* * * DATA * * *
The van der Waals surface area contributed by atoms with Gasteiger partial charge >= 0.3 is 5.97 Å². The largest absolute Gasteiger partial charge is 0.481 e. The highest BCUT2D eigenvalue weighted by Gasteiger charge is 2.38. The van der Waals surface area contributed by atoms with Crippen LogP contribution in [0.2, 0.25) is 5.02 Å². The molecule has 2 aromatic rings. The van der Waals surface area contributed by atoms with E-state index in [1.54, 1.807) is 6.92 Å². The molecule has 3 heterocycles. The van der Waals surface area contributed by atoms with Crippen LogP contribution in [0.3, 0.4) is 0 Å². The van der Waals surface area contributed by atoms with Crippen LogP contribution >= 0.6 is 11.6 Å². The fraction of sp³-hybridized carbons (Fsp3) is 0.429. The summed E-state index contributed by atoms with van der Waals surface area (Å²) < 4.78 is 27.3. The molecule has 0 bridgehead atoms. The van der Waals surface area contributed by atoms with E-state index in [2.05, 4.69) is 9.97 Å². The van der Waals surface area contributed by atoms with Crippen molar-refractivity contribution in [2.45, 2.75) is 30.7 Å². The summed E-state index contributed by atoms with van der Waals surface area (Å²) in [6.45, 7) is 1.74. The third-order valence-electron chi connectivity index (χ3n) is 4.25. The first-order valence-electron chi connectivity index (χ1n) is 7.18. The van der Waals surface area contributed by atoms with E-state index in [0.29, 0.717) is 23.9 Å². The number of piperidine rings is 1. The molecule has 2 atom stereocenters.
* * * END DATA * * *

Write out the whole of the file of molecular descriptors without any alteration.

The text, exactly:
The van der Waals surface area contributed by atoms with Gasteiger partial charge >= 0.3 is 5.97 Å². The largest absolute Gasteiger partial charge is 0.481 e. The highest BCUT2D eigenvalue weighted by Gasteiger charge is 2.38. The van der Waals surface area contributed by atoms with Crippen LogP contribution in [0.2, 0.25) is 5.02 Å². The molecule has 2 aromatic rings. The van der Waals surface area contributed by atoms with E-state index in [1.54, 1.807) is 6.92 Å². The molecule has 3 heterocycles. The van der Waals surface area contributed by atoms with Crippen LogP contribution in [0.3, 0.4) is 0 Å². The van der Waals surface area contributed by atoms with Crippen LogP contribution >= 0.6 is 11.6 Å². The fraction of sp³-hybridized carbons (Fsp3) is 0.429. The summed E-state index contributed by atoms with van der Waals surface area (Å²) < 4.78 is 27.3. The molecule has 0 bridgehead atoms. The van der Waals surface area contributed by atoms with E-state index in [2.05, 4.69) is 9.97 Å². The van der Waals surface area contributed by atoms with Crippen molar-refractivity contribution in [2.45, 2.75) is 30.7 Å². The summed E-state index contributed by atoms with van der Waals surface area (Å²) in [6.45, 7) is 1.74. The third-order valence-electron chi connectivity index (χ3n) is 4.25. The first-order valence-electron chi connectivity index (χ1n) is 7.18. The van der Waals surface area contributed by atoms with E-state index in [0.29, 0.717) is 23.9 Å². The number of piperidine rings is 1. The molecule has 2 atom stereocenters.